Australia had sent three aeroplanes and four ships to help in the international search-and-rescue efforts.
Rescuers had trawled an area of around 64,000 sq km, and “did not find any sign of survivors”, according to the Chinese transport ministry.
The fishing vessel’s distress beacon was first detected last week as Cyclone Fabian drove waves as high as 7m and winds as strong as 120kmh through the area.
Rough weather held back rescue efforts, with the Joint Rescue Coordination Centre (JRCC) in Canberra warning of “challenging” survival conditions.
The vessel was owned by the Penglai Jinglu Fishery Company, one of China’s major state-run fishing firms.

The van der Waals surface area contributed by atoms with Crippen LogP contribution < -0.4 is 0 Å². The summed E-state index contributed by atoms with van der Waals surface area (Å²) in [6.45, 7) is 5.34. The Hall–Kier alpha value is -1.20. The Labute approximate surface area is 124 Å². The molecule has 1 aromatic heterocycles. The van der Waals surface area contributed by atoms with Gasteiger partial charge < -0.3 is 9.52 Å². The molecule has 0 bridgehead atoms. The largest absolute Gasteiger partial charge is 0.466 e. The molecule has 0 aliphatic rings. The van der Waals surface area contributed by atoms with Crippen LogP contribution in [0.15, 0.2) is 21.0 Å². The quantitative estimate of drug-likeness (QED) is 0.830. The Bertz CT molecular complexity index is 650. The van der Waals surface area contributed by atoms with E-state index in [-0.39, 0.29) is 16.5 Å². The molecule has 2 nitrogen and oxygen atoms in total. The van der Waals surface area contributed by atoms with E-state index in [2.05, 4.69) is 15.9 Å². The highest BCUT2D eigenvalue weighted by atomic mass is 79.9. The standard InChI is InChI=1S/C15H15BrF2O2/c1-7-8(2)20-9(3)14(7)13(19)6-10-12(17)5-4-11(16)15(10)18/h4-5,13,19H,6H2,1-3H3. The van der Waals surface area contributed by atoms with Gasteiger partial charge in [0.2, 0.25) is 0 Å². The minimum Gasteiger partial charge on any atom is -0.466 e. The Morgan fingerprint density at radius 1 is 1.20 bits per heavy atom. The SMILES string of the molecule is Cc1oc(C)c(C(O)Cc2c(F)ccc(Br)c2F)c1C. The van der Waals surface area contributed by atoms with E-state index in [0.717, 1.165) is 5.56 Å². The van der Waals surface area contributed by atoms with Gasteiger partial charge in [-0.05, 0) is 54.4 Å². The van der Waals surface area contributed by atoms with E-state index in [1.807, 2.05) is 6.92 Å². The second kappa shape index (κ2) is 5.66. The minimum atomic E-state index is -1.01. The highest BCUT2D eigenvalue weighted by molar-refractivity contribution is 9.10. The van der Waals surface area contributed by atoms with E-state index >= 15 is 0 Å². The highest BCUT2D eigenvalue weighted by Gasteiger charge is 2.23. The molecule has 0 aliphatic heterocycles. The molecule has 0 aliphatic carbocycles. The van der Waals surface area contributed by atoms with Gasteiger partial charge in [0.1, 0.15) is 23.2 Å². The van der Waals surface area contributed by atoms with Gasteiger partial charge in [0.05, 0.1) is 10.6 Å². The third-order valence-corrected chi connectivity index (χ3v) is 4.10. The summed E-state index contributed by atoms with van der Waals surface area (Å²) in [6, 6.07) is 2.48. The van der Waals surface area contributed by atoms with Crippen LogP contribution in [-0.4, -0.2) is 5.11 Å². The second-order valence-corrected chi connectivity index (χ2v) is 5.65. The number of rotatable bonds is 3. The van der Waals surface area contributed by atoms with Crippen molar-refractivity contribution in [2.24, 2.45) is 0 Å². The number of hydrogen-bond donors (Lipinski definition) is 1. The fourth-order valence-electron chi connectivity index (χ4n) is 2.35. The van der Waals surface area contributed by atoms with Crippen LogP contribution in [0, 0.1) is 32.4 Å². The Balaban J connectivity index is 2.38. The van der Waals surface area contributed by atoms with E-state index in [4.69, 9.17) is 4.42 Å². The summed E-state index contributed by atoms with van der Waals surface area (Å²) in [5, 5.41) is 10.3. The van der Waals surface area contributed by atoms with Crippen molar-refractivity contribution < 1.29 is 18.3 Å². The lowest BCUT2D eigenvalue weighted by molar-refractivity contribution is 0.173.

It was authorised to fish for neon flying squid and Pacific saury, according to the North Pacific Fisheries Commission.
It left Cape Town in South Africa on May 5 for Busan in South Korea, according to the Marine Traffic tracking website, which last located the vessel on May 10 south-east of Reunion, a tiny French island in the Indian Ocean.
Penglai Jinglu Fishery also runs squid and tuna fishing operations in international waters, including the Indian Ocean and seas surrounding Latin America.
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